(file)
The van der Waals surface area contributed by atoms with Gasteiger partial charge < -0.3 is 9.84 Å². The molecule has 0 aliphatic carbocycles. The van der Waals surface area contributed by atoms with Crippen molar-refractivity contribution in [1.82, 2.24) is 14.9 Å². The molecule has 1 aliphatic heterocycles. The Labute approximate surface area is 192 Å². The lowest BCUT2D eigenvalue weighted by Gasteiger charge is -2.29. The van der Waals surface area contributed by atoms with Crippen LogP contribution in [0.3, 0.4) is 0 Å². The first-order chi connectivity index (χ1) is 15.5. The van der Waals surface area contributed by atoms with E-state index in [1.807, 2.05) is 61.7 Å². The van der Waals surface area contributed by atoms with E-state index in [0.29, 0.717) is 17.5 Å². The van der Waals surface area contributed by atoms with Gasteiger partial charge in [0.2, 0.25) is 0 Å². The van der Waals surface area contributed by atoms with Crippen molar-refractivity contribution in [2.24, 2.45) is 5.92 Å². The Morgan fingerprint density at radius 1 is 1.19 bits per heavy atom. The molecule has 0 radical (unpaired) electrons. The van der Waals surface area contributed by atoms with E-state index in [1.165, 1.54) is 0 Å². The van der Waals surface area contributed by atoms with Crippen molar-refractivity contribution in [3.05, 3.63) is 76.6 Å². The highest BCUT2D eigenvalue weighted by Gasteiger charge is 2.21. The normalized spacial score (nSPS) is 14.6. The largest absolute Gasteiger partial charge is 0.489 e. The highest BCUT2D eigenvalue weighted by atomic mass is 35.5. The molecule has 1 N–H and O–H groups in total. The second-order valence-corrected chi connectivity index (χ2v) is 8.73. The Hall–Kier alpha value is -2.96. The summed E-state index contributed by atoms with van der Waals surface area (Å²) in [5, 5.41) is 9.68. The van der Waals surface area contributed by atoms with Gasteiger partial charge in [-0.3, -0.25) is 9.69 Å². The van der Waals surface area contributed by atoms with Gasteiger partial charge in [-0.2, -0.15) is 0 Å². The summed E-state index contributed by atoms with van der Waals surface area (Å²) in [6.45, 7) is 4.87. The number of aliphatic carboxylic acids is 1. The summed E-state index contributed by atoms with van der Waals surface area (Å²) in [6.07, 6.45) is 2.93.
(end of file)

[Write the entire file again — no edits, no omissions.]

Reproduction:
The van der Waals surface area contributed by atoms with Gasteiger partial charge < -0.3 is 9.84 Å². The molecule has 0 aliphatic carbocycles. The van der Waals surface area contributed by atoms with Crippen molar-refractivity contribution in [1.82, 2.24) is 14.9 Å². The molecule has 1 aliphatic heterocycles. The Labute approximate surface area is 192 Å². The lowest BCUT2D eigenvalue weighted by Gasteiger charge is -2.29. The van der Waals surface area contributed by atoms with Crippen LogP contribution in [0.3, 0.4) is 0 Å². The first-order chi connectivity index (χ1) is 15.5. The van der Waals surface area contributed by atoms with E-state index in [1.807, 2.05) is 61.7 Å². The van der Waals surface area contributed by atoms with E-state index in [0.29, 0.717) is 17.5 Å². The van der Waals surface area contributed by atoms with Gasteiger partial charge in [0.2, 0.25) is 0 Å². The van der Waals surface area contributed by atoms with Crippen molar-refractivity contribution in [2.24, 2.45) is 5.92 Å². The Morgan fingerprint density at radius 1 is 1.19 bits per heavy atom. The molecule has 0 radical (unpaired) electrons. The van der Waals surface area contributed by atoms with E-state index in [1.165, 1.54) is 0 Å². The van der Waals surface area contributed by atoms with Crippen molar-refractivity contribution in [3.05, 3.63) is 76.6 Å². The highest BCUT2D eigenvalue weighted by Gasteiger charge is 2.21. The normalized spacial score (nSPS) is 14.6. The largest absolute Gasteiger partial charge is 0.489 e. The highest BCUT2D eigenvalue weighted by atomic mass is 35.5. The molecule has 1 N–H and O–H groups in total. The second-order valence-corrected chi connectivity index (χ2v) is 8.73. The Hall–Kier alpha value is -2.96. The summed E-state index contributed by atoms with van der Waals surface area (Å²) in [5, 5.41) is 9.68. The van der Waals surface area contributed by atoms with Gasteiger partial charge in [-0.3, -0.25) is 9.69 Å². The van der Waals surface area contributed by atoms with Gasteiger partial charge in [-0.2, -0.15) is 0 Å². The summed E-state index contributed by atoms with van der Waals surface area (Å²) in [6.45, 7) is 4.87. The number of aliphatic carboxylic acids is 1. The summed E-state index contributed by atoms with van der Waals surface area (Å²) in [6.07, 6.45) is 2.93.